The main challenge of this replacement is the lipid concentration required to perform effective treatment. Too-high a concentration can endanger the patient, but low levels of lipids make the blood substitute ineffective. Enhanced products are currently being examined but have not yet been approved for use.


Another type of oxygen-carrying blood substitute is a hemoglobin-based product. As one of the components of blood, Hemoglobin's main function is to transfer oxygen from the lungs to the rest of the body. The main advantage in artificial hemoglobin lies in the fact that it is free of the membranes that surround the blood cells, the membrane that usually consists (or lacks) the Rh proteins that differentiate among the blood types. Therefore, in its artificial form, it can be used for all blood types.


The main problem with artificial hemoglobin is that in its raw form, it tends to break down into toxic particles that remain within the body. The challenge in this type of substitute is to produce a durable solution to this phenomenon. Another issue that scientists face in terms of hemoglobin-based substitutes is their lifespan. They are currently able to stay in the bloodstream for merely 20 to 30 hours, while natural red blood cells can survive in our bodies for 35 to 42 days.


To address the issues with hemoglobin-based blood-replacement, scientists around the world are now working on the development and growth of red blood cells in the laboratory, and are exploring the possibility of improving and stabilising natural red blood cells beyond their normal shelf life to produce a safe enhanced replacement with longer shelf life.


Breakthrough: Maybe in another decade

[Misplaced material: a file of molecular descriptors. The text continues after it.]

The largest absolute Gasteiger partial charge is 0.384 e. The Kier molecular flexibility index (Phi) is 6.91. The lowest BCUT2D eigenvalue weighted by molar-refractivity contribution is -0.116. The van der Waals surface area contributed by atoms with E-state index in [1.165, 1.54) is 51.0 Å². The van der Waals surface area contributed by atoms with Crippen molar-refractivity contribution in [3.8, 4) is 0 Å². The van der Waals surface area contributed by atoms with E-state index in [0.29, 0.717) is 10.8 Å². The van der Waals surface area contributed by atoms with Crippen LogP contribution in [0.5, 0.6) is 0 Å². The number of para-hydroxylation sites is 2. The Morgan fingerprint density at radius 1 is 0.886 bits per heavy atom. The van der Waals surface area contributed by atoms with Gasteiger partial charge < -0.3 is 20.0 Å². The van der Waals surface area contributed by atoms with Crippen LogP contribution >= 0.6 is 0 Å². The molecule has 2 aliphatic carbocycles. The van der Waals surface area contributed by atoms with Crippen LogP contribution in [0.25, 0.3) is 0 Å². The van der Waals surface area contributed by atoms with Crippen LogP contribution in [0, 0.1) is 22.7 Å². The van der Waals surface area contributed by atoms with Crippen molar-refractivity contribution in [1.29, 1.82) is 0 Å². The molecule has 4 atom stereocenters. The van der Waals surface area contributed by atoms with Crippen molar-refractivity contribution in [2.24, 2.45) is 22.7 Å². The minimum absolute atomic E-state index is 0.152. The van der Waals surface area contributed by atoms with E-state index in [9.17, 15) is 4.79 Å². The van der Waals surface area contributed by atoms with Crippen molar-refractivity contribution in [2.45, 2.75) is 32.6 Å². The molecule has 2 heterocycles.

As noted, current blood substitutes can successfully perform only one of blood's roles: the transport of oxygen. Their short shelf lives and side effects of their disintegration in the body are currently preventing them from being approved by the FDA and other regulatory bodies.


It will take even longer to develop a full blood substitute because scientists will have to find a solution for all of blood's other components and roles. Today, in parallel to efforts to improve existing substitutes focused on transporting oxygen until approved, there are also attempts to develop blood substitutes that cope with the need to fight infection and blood clotting.


In addition to the many medical challenges of blood substitutes, there are other issues that will need to be resolved. For example, though hemoglobin-based blood substitutes can already be stored for about a year – as opposed to real blood that breaks down after one month of storage – effective substitutes will need to be maintained for even longer periods of time to serve as emergency reservoirs for natural disasters or mass-casualty events, or as an alternative reservoir in countries without a central blood bank. In addition, future substitutes will have to offer production costs that are much lower than current costs to provide a plausible alternative to blood units produced from donations.


So when will we be able to announce an effective, problem-free artificial blood solution used by the medical systems worldwide? Time will tell but experts speculate these problems could be resolved within a decade, producing durable products that will answer for most of the blood's roles and can exist in our body for long periods of time